Family conflicts seeminevitable . At the least, conflicts are a ubiquitous part of allfamilies at some times in their history. Just as the reasons for conflicts betweenindividuals, on the one hand, or nations, on the others, varies, so too do the reasons forconflicts in families. For example, adolescents report that conflicts often arise becausethey feel that parents are not providing the emotional support they want, or because youthor parents believe the other generation is not meeting the expectations held for them, orbecause of a lack of consensus about family or societal values .
In turn, in a study of over 1,800 Latino, African American, and EuropeanAmerican parents of adolescents, conflicts were said to occur in the main over everydaymatters, such as chores and style of dress, rather than in regard to substantive issues, suchas sex and drugs . [Similar findings were reported in research conducted ageneration earlier , suggesting that the nature of parents' views ofreasons for arguing with their children may not change very much across time.] Parentsfrom all racial/ethnic groups reported arguing about the same issues; however, EuropeanAmerican parents reported more conflict than parents from the other two groups (Barber,1994).
Certainly, receiving support from one's parents may elicit in the young personfeelings of positive regard, or emotions characterized by a sense of attachment. Whensuch emotions occur in adolescence, positive outcomes for the youth are seen. Forinstance, parent child relations marked by attachment are associated with high self-perceived competence, especially across the transition to junior high school, and with lowfeelings of depression or anxiety (Papini & Roggman, 1992). In addition, attachment islinked to feeling cohesive with one's family . Otherresearch has found also relationships among attachment, a positive sense of self, and lowlevels of problematic behaviors/emotions, such as depression .
Answerability can be loosely translated to mean responsibility, which Bakhtin notes is a singularly individual act located within social and cultural dimensions. The answerable act is one that recognizes how ethics are situated and non-transferable--you can't expect anyone else to do what is yours to do. This comes in part from Bakhtin's view that the ethical is not formulaic or generalizable but wholly bound to the life of individual actors. The peculiar phrasing of "non-alibi" is the instantiation of this ethics-in-lived-experience; the idea that there is no "get out of jail free" card - you have no alibi for not doing what is right. "the act is something around which I wrap my responsibility: the focus is singular and radically personal. Tone, intonation, and unrepeatability combine to create the "ultimate singular unity (edinstvo) of each of my acts. (Morson & Emerson, 1990, p. 75).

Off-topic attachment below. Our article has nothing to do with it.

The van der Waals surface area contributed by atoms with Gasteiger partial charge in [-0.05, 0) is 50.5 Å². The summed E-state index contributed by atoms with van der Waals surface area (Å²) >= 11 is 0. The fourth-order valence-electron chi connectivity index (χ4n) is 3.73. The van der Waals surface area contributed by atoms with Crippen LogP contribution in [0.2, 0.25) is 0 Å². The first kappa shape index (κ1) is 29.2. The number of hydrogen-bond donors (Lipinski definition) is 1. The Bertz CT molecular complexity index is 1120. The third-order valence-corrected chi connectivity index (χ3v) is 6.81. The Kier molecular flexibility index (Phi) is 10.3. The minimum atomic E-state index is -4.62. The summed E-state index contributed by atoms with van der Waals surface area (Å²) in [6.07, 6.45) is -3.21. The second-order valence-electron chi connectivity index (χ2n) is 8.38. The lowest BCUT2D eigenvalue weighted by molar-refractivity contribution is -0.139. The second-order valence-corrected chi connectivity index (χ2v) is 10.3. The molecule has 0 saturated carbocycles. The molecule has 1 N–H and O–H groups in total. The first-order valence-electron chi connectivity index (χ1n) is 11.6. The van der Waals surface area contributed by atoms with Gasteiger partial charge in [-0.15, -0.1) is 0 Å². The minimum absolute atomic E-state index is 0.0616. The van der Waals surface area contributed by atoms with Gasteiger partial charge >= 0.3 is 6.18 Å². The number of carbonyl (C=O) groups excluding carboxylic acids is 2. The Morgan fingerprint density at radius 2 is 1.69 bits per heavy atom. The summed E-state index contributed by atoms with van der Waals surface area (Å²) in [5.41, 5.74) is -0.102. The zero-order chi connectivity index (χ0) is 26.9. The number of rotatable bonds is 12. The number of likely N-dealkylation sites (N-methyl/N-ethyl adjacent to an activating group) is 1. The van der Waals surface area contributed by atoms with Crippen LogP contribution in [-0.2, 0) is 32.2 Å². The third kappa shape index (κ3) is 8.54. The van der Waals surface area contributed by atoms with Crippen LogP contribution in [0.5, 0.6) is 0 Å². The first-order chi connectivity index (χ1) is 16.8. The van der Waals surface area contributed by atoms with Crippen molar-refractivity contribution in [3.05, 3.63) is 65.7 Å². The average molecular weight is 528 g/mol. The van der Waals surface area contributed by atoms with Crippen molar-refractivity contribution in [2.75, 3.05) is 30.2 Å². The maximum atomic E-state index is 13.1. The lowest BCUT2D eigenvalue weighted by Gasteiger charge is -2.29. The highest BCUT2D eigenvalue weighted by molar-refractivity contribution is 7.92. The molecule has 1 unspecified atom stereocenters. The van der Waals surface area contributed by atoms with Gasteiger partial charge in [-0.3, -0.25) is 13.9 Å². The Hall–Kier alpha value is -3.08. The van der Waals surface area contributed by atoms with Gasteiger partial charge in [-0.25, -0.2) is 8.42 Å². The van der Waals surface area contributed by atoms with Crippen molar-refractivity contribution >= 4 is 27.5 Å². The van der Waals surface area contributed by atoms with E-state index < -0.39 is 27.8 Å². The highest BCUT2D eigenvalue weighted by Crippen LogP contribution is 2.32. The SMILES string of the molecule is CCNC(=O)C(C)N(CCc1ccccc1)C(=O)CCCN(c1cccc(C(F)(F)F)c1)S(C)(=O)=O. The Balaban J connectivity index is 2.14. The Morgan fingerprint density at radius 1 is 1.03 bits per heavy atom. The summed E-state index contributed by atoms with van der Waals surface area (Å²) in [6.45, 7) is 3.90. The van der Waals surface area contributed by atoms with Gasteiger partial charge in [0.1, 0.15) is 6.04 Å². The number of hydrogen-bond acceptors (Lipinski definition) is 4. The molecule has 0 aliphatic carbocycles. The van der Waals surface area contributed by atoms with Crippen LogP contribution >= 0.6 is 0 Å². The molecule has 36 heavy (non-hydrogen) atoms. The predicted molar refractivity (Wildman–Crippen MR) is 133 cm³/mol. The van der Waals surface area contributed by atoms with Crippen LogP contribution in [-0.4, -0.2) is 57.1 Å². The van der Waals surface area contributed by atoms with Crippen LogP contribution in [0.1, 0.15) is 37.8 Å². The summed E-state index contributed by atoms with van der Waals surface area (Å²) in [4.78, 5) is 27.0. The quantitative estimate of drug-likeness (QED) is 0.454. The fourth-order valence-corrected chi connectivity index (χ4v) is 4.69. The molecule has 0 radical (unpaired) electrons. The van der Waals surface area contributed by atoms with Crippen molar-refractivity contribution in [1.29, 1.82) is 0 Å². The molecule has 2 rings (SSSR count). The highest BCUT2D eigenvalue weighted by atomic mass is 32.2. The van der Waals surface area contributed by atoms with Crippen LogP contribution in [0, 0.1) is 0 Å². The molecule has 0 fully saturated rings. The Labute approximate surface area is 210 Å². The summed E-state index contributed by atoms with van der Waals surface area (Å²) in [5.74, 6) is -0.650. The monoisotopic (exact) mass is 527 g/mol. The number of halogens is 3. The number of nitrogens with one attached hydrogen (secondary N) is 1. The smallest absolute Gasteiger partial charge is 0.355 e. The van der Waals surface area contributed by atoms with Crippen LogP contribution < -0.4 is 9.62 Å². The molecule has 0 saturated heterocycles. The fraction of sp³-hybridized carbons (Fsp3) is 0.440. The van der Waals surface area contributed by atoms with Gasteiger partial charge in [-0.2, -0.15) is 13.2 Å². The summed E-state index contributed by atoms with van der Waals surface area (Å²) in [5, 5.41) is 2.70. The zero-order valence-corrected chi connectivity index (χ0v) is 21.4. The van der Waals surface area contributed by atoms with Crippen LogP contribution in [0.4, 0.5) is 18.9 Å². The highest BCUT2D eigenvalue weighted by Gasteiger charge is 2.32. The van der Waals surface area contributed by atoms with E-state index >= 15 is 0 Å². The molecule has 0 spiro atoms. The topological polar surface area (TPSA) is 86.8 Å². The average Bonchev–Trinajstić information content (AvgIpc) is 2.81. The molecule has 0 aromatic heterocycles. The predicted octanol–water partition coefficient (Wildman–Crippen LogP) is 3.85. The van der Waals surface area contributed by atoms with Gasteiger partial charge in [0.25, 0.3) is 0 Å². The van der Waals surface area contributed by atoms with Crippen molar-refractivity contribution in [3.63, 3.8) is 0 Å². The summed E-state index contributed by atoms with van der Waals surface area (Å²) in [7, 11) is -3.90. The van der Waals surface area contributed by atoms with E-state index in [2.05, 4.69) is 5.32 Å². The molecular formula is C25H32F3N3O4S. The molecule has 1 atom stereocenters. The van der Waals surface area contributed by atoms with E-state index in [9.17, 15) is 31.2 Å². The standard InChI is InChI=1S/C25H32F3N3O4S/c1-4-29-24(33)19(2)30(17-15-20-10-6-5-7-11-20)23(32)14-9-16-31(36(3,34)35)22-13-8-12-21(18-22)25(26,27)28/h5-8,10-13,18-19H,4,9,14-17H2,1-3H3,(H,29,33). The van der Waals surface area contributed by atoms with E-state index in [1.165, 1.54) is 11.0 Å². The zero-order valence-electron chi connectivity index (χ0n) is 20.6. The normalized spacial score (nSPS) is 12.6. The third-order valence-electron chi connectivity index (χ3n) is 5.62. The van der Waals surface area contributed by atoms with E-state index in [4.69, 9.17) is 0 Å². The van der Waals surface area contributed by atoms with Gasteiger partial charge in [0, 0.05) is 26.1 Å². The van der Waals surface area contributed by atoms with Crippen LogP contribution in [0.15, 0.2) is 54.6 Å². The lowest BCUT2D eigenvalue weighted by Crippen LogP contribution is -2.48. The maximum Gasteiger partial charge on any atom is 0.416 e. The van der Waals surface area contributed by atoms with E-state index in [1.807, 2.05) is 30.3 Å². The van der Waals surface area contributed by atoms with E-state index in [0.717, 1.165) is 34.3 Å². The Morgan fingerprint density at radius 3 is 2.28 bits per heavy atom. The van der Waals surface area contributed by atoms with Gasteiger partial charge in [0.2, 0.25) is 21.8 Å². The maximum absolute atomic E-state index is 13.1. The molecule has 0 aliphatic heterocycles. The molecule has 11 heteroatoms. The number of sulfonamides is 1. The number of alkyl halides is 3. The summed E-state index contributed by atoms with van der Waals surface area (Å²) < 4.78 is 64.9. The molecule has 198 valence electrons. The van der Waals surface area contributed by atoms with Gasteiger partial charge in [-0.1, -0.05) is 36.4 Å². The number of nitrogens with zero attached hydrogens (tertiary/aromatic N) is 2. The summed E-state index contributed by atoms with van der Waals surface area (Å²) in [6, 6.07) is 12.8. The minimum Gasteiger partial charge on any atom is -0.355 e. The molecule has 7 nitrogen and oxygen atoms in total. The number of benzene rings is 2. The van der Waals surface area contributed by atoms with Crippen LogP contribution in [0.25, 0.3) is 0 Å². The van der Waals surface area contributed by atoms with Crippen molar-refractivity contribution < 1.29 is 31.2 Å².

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The notion of answerability is applicable to the topic of parents and education in the ways that authors posit responsibility for action. It operates at two levels: in their descriptions of home school relations and in framing of the problem as a topic for inquriy. In terms of their descriptions, answerability can frame questions such as: How do they set up the definition of the relationships between home and school? And who is responsible for actions and interactions within the interactions around education? What acts are seen as ethical and to whom must we answer for our work? In contrast, answerability is also a consideration for scholars, who by the way they theorize and develop their research, place themselves within maps for ethical action. What roles do scholars set up for inquiry? What potential actions are seen as appropriate or necessary? To what ends are we undertaking research and who might benefit from those outcomes?
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In short, the rearing of adolescents is not accomplished in the same way and withthe same outcomes by all parents. Adults vary in their parenting styles and in the mannerin which they socialize their children. This variation is linked to different individualcharacteristics of parents and, as well, to the features of the proximal and distal contextswithin which parents and families are embedded. This variation is associated also withdifferences in other contextual factors--relating, for instance, to parental education,family social support, parental mental health, family stability, and poverty.
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The process through which parents' stress is linked to adolescent problems seemsto involve the experience of depression in parents as a consequence of their stress which,in turn, disrupts effective parental discipline, and leads to adolescent problem behaviors. Other research finds that parental depression isassociated with depression in youth , and that ineffectiveparenting behaviors (e.g., low self-restraint among fathers) eventuates in problembehaviors in their offspring ; ;; .